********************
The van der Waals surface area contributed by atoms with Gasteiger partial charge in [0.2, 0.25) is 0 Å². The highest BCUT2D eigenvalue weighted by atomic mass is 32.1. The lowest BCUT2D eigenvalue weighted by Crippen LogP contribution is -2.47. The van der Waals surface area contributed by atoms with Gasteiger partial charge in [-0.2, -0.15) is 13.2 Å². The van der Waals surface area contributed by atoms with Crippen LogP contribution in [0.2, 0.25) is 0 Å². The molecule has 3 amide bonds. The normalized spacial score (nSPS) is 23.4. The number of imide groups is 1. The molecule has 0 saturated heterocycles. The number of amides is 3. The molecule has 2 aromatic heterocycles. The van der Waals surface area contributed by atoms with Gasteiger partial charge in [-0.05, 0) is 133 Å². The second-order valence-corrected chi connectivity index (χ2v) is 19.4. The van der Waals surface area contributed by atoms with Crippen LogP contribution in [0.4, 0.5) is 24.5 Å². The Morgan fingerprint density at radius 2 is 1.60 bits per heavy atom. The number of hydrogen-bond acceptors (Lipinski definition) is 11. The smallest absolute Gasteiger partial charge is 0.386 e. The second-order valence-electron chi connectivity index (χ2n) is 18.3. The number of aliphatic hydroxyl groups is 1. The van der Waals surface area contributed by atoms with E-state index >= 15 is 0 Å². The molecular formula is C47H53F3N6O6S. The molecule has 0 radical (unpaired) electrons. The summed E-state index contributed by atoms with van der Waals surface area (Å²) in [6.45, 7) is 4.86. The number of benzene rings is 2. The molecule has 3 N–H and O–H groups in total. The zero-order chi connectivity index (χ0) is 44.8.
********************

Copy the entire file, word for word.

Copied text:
The van der Waals surface area contributed by atoms with Gasteiger partial charge in [0.2, 0.25) is 0 Å². The highest BCUT2D eigenvalue weighted by atomic mass is 32.1. The lowest BCUT2D eigenvalue weighted by Crippen LogP contribution is -2.47. The van der Waals surface area contributed by atoms with Gasteiger partial charge in [-0.2, -0.15) is 13.2 Å². The van der Waals surface area contributed by atoms with Crippen LogP contribution in [0.2, 0.25) is 0 Å². The molecule has 3 amide bonds. The normalized spacial score (nSPS) is 23.4. The number of imide groups is 1. The molecule has 0 saturated heterocycles. The number of amides is 3. The molecule has 2 aromatic heterocycles. The van der Waals surface area contributed by atoms with Gasteiger partial charge in [-0.05, 0) is 133 Å². The second-order valence-corrected chi connectivity index (χ2v) is 19.4. The van der Waals surface area contributed by atoms with Crippen LogP contribution in [0.4, 0.5) is 24.5 Å². The Morgan fingerprint density at radius 2 is 1.60 bits per heavy atom. The number of hydrogen-bond acceptors (Lipinski definition) is 11. The smallest absolute Gasteiger partial charge is 0.386 e. The second-order valence-electron chi connectivity index (χ2n) is 18.3. The number of aliphatic hydroxyl groups is 1. The van der Waals surface area contributed by atoms with E-state index >= 15 is 0 Å². The molecular formula is C47H53F3N6O6S. The molecule has 0 radical (unpaired) electrons. The summed E-state index contributed by atoms with van der Waals surface area (Å²) in [6.45, 7) is 4.86. The number of benzene rings is 2. The molecule has 3 N–H and O–H groups in total. The zero-order chi connectivity index (χ0) is 44.8.